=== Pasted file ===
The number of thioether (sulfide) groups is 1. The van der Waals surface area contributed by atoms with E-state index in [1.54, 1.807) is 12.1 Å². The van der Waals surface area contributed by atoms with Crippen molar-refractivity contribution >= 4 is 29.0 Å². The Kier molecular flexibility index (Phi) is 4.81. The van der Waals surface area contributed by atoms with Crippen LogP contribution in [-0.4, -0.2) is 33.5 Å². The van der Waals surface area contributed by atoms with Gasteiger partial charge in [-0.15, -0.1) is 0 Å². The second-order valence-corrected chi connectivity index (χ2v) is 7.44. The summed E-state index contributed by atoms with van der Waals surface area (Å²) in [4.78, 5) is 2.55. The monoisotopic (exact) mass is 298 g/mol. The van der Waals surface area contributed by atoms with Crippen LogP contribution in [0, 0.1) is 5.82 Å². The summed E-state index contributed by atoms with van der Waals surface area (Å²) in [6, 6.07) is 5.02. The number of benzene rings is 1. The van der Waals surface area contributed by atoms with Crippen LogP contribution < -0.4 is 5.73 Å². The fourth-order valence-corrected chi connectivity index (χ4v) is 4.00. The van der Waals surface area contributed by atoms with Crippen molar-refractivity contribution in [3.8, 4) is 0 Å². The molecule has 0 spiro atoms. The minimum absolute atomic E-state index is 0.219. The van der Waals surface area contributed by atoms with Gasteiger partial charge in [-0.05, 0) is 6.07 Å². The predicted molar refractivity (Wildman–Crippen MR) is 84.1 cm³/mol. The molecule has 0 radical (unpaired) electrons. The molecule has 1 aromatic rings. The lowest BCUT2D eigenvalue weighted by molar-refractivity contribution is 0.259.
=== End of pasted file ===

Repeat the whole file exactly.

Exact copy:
The number of thioether (sulfide) groups is 1. The van der Waals surface area contributed by atoms with E-state index in [1.54, 1.807) is 12.1 Å². The van der Waals surface area contributed by atoms with Crippen molar-refractivity contribution >= 4 is 29.0 Å². The Kier molecular flexibility index (Phi) is 4.81. The van der Waals surface area contributed by atoms with Crippen LogP contribution in [-0.4, -0.2) is 33.5 Å². The van der Waals surface area contributed by atoms with Gasteiger partial charge in [-0.15, -0.1) is 0 Å². The second-order valence-corrected chi connectivity index (χ2v) is 7.44. The summed E-state index contributed by atoms with van der Waals surface area (Å²) in [4.78, 5) is 2.55. The monoisotopic (exact) mass is 298 g/mol. The van der Waals surface area contributed by atoms with Crippen LogP contribution in [0, 0.1) is 5.82 Å². The summed E-state index contributed by atoms with van der Waals surface area (Å²) in [6, 6.07) is 5.02. The number of benzene rings is 1. The van der Waals surface area contributed by atoms with Crippen LogP contribution < -0.4 is 5.73 Å². The fourth-order valence-corrected chi connectivity index (χ4v) is 4.00. The van der Waals surface area contributed by atoms with Crippen molar-refractivity contribution in [3.8, 4) is 0 Å². The molecule has 0 spiro atoms. The minimum absolute atomic E-state index is 0.219. The van der Waals surface area contributed by atoms with Gasteiger partial charge in [-0.05, 0) is 6.07 Å². The predicted molar refractivity (Wildman–Crippen MR) is 84.1 cm³/mol. The molecule has 0 radical (unpaired) electrons. The molecule has 1 aromatic rings. The lowest BCUT2D eigenvalue weighted by molar-refractivity contribution is 0.259.